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      Occurrence and persistence of antibiotic resistance genes in river biofilms after wastewater inputs in small rivers.

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          Abstract

          The extensive use of antibiotics in human and veterinary medicine and their subsequent release into the environment may have direct consequences for autochthonous bacterial communities, especially in freshwater ecosystems. In small streams and rivers, local inputs of wastewater treatment plants (WWTPs) may become important sources of organic matter, nutrients and emerging pollutants, such as antibiotic resistance genes (ARGs). In this study, we evaluated the effect of WWTP effluents as a source of ARGs in river biofilms. The prevalence of genes conferring resistance to main antibiotic families, such as beta-lactams (blaCTX-M), fluoroquinolones (qnrS), sulfonamides (sul I), and macrolides (ermB), was determined using quantitative PCR (qPCR) in biofilm samples collected upstream and downstream WWTPs discharge points in four low-order streams. Our results showed that the WWTP effluents strongly modified the hydrology, physico-chemistry and biological characteristics of the receiving streams and favoured the persistence and spread of antibiotic resistance in microbial benthic communities. It was also shown that the magnitude of effects depended on the relative contribution of each WWTP to the receiving system. Specifically, low concentrations of ARGs were detected at sites located upstream of the WWTPs, while a significant increase of their concentrations was observed in biofilms collected downstream of the WWTP discharge points (particularly ermB and sul I genes). These findings suggest that WWTP discharges may favour the increase and spread of antibiotic resistance among streambed biofilms. The present study also showed that the presence of ARGs in biofilms was noticeable far downstream of the WWTP discharge (up to 1 km). It is therefore reasonable to assume that biofilms may represent an ideal setting for the acquisition and spread of antibiotic resistance determinants and thus be considered suitable biological indicators of anthropogenic pollution by active pharmaceutical compounds.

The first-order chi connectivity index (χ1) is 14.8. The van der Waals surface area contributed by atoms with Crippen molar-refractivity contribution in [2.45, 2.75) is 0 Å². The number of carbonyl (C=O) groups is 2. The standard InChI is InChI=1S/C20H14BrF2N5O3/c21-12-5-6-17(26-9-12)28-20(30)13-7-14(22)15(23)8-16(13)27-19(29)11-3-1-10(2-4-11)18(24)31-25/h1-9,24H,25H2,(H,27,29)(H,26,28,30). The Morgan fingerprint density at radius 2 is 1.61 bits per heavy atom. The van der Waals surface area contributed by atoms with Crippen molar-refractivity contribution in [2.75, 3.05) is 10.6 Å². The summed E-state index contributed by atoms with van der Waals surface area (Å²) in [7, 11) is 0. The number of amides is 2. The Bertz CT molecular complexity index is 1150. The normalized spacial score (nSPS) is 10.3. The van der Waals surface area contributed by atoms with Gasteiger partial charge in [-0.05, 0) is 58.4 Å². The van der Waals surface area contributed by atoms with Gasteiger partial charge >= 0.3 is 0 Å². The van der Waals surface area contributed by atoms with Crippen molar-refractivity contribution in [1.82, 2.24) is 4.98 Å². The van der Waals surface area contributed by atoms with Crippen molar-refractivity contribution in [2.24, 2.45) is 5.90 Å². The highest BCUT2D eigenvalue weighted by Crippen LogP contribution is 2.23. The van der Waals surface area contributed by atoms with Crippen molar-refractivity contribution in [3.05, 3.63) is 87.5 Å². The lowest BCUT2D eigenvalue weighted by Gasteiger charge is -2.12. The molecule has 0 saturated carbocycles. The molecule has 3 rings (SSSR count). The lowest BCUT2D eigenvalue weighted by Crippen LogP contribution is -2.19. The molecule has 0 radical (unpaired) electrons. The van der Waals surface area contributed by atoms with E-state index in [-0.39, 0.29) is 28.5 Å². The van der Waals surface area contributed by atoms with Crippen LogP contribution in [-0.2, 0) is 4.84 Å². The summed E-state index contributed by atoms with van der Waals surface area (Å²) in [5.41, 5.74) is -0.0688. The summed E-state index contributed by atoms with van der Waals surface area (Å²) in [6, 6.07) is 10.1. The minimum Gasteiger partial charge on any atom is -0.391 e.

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          Author and article information

          Journal
          Environ. Pollut.
          Environmental pollution (Barking, Essex : 1987)
          Elsevier BV
          1873-6424
          0269-7491
          Mar 2016
          : 210
          Affiliations
          [1 ] Catalan Institute for Water Research (ICRA), Scientific and Technological Park of the University of Girona, Girona, Spain; Institute of Aquatic Ecology, GRECO, University of Girona, Girona, Spain. Electronic address: proialorenzo@hotmail.it.
          [2 ] Department of Plant Biology and Ecology, Faculty of Science and Technology, University of the Basque Country, Bilbao, Spain.
          [3 ] Catalan Institute for Water Research (ICRA), Scientific and Technological Park of the University of Girona, Girona, Spain.
          [4 ] Catalan Institute for Water Research (ICRA), Scientific and Technological Park of the University of Girona, Girona, Spain; Institute of Aquatic Ecology, GRECO, University of Girona, Girona, Spain.
          [5 ] Catalan Institute for Water Research (ICRA), Scientific and Technological Park of the University of Girona, Girona, Spain; Group of Molecular Microbial Ecology, Institute of Aquatic Ecology, University of Girona, Girona, Spain.
          Article
          S0269-7491(15)30195-0
          10.1016/j.envpol.2015.11.035
          26708766

          Rivers, Genes, WWTPs, Biofilms, Antibiotic resistance

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